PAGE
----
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Using the Scientific Method in the Nutrition Field

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  • 0:02 Scientific Method
  • 0:44 Steps
  • 3:14 Reliability
  • 5:40 Lesson Summary
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Lesson Transcript
Instructor: Rebecca Gillaspy

Dr. Gillaspy has taught health science at University of Phoenix and Ashford University and has a degree from Palmer College of Chiropractic.

The scientific method is a systematic process that scientists follow to provide reliable nutritional advice to the public. Learn how a hypothesis is formulated and how this leads to the creation of a theory, as well as what makes a study reliable, in this lesson.

Scientific Method

Thanks to modern technology, nutritional advice is always available. The morning talk shows, the Internet and the evening news spread educational sound bites about food and nutrition across the globe in the blink of an eye. Many of these media outlets are dispensing sound advice, yet some can leave us scratching our heads.

We need a way to sift through the bombardment of nutritional information to be sure we are getting the most reliable facts, and that is where the scientific method comes into play. The scientific method is a systematic set of procedures that scientists follow to gain knowledge. In this lesson, we will learn how the scientific method is used in the study of nutrition.

Steps

To simplify things you might want to think of the scientific method as a formal way to ask questions and find answers. With this in mind, it makes sense that the steps of the scientific method start when researchers ask questions. For example, a research scientist might wonder whether people who eat an apple a day visit their family doctor fewer times a year than those who do not eat apples.

This curiosity leads to the second step of the scientific method, which is to formulate a hypothesis. A hypothesis is a proposed explanation that has not yet been tested. Basically, our scientist is making an educated guess so he has something to test. For example, he might formulate this hypothesis: 'An apple a day keeps the doctor away.'

Great! Now that our scientist has his hypothesis, he can move on to the third step, which is the experiment. This will allow him to test his hypothesis to see if it is valid or not. To do this he will compare the number of doctor visits a group of daily apple eaters make in a one-year period with the number of times a group of non-apple eaters visit their doctor over the same time period.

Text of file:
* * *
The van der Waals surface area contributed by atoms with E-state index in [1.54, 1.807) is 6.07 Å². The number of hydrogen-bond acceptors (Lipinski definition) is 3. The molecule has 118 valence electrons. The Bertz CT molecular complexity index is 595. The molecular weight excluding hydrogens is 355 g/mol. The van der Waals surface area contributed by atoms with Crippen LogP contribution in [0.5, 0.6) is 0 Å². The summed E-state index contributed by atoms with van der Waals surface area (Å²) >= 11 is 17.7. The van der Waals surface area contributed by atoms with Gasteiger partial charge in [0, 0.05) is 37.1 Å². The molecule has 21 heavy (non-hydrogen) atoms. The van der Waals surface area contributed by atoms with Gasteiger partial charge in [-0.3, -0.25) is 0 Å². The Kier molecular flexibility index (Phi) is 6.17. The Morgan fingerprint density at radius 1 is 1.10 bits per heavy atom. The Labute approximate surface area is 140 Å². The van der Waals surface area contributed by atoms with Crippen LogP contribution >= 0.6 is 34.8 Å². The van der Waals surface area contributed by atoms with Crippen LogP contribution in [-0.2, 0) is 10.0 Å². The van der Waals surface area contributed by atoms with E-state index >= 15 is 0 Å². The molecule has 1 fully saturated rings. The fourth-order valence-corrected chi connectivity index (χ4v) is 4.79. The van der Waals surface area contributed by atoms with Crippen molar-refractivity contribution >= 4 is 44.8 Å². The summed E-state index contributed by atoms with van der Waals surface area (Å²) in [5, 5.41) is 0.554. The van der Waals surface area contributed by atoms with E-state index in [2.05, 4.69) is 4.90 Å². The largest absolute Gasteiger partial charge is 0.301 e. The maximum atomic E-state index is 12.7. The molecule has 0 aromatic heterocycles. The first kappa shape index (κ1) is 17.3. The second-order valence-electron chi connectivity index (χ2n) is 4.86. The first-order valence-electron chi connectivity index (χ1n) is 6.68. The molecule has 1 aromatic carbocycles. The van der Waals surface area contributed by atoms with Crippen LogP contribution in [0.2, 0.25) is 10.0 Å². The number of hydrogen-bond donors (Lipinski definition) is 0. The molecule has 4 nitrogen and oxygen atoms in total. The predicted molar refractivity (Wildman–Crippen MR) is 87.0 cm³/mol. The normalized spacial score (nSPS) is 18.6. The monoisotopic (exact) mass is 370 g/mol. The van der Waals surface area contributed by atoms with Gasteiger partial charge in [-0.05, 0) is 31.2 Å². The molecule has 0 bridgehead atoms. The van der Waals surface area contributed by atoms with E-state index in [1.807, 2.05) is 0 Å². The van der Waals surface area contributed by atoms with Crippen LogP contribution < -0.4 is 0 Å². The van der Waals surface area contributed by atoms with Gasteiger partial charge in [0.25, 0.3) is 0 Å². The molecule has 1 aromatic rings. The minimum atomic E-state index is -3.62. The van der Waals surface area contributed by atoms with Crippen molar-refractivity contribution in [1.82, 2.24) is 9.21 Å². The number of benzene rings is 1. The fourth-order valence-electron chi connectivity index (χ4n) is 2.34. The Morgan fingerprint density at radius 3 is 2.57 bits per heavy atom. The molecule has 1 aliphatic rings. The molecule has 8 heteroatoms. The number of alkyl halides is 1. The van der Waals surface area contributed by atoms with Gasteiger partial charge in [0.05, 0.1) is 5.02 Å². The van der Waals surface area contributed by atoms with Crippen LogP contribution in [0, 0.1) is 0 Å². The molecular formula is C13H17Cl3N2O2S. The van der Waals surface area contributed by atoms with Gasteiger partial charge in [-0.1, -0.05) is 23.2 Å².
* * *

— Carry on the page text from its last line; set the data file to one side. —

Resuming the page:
With this data, he is now ready for the next step of the scientific method, his analysis. This is when he gets to decide if the results from his experiment support his hypothesis. This analysis allows him to complete the final step of the scientific method, where he draws his conclusion. If his experimental results did not support his hypothesis, then he would have to conclude that the hypothesis is incorrect and go back to the drawing board.

But this is not the case for our scientist, whose careful analysis of the data brought him to the conclusion that daily apple eaters do avoid the doctor more often. He is excited about the results of his work, but nutritional advice is not set in stone after one experiment. In order for this hypothesis to be accepted by the scientific community, the experimental results must be repeated by other scientists and similar results must be observed. If this happens, then the hypothesis becomes a theory, which is a tested explanation that has been generally accepted by the scientific community.

Reliability

The scientific method is a great tool for studying nutrition. It has been used to set nutrition recommendations, understand how nutrients support health and learn how nutrition supports athletic performance. Yet, in order for the scientific method to produce reliable results, there are a few factors that must be present.

First, the data must be able to be objectively measured. This means that the data collected must be able to be measured by different people. For example, the body weight of an individual can be easily measured by a number of different investigators by using a scale, whereas the opinions or testimonies of test subjects may not be as reliably measured.

Second, for the scientific method to be valid it must evaluate an appropriate group of people. For example, if you are testing the effects of a weight loss supplement on post-menopausal women, then the supplement must be given to post-menopausal women and include enough test subjects to show that the results are not simply due to chance. Basically, the more test subjects involved in a study, the more reliable the results.

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